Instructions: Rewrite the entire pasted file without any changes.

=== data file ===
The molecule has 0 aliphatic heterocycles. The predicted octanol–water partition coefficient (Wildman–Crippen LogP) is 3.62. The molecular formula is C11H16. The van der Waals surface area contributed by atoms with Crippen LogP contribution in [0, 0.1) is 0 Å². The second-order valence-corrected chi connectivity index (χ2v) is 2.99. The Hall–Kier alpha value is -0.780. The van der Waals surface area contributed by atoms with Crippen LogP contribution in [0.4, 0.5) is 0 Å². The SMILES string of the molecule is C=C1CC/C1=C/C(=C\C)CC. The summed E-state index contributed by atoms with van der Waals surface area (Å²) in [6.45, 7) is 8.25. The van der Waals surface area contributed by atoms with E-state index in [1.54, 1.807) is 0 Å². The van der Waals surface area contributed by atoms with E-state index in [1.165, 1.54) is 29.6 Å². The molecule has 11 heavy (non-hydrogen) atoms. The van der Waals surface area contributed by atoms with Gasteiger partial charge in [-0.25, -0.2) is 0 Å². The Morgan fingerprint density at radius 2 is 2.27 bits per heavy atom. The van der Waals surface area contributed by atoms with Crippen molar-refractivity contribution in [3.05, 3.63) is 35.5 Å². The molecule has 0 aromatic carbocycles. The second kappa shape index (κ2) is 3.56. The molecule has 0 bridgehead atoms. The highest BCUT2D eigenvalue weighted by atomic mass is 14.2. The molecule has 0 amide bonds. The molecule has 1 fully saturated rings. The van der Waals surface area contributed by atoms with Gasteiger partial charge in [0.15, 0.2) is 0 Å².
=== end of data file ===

The molecule has 0 aliphatic heterocycles. The predicted octanol–water partition coefficient (Wildman–Crippen LogP) is 3.62. The molecular formula is C11H16. The van der Waals surface area contributed by atoms with Crippen LogP contribution in [0, 0.1) is 0 Å². The second-order valence-corrected chi connectivity index (χ2v) is 2.99. The Hall–Kier alpha value is -0.780. The van der Waals surface area contributed by atoms with Crippen LogP contribution in [0.4, 0.5) is 0 Å². The SMILES string of the molecule is C=C1CC/C1=C/C(=C\C)CC. The summed E-state index contributed by atoms with van der Waals surface area (Å²) in [6.45, 7) is 8.25. The van der Waals surface area contributed by atoms with E-state index in [1.54, 1.807) is 0 Å². The van der Waals surface area contributed by atoms with E-state index in [1.165, 1.54) is 29.6 Å². The molecule has 11 heavy (non-hydrogen) atoms. The van der Waals surface area contributed by atoms with Gasteiger partial charge in [-0.25, -0.2) is 0 Å². The Morgan fingerprint density at radius 2 is 2.27 bits per heavy atom. The van der Waals surface area contributed by atoms with Crippen molar-refractivity contribution in [3.05, 3.63) is 35.5 Å². The molecule has 0 aromatic carbocycles. The second kappa shape index (κ2) is 3.56. The molecule has 0 bridgehead atoms. The highest BCUT2D eigenvalue weighted by atomic mass is 14.2. The molecule has 0 amide bonds. The molecule has 1 fully saturated rings. The van der Waals surface area contributed by atoms with Gasteiger partial charge in [0.15, 0.2) is 0 Å².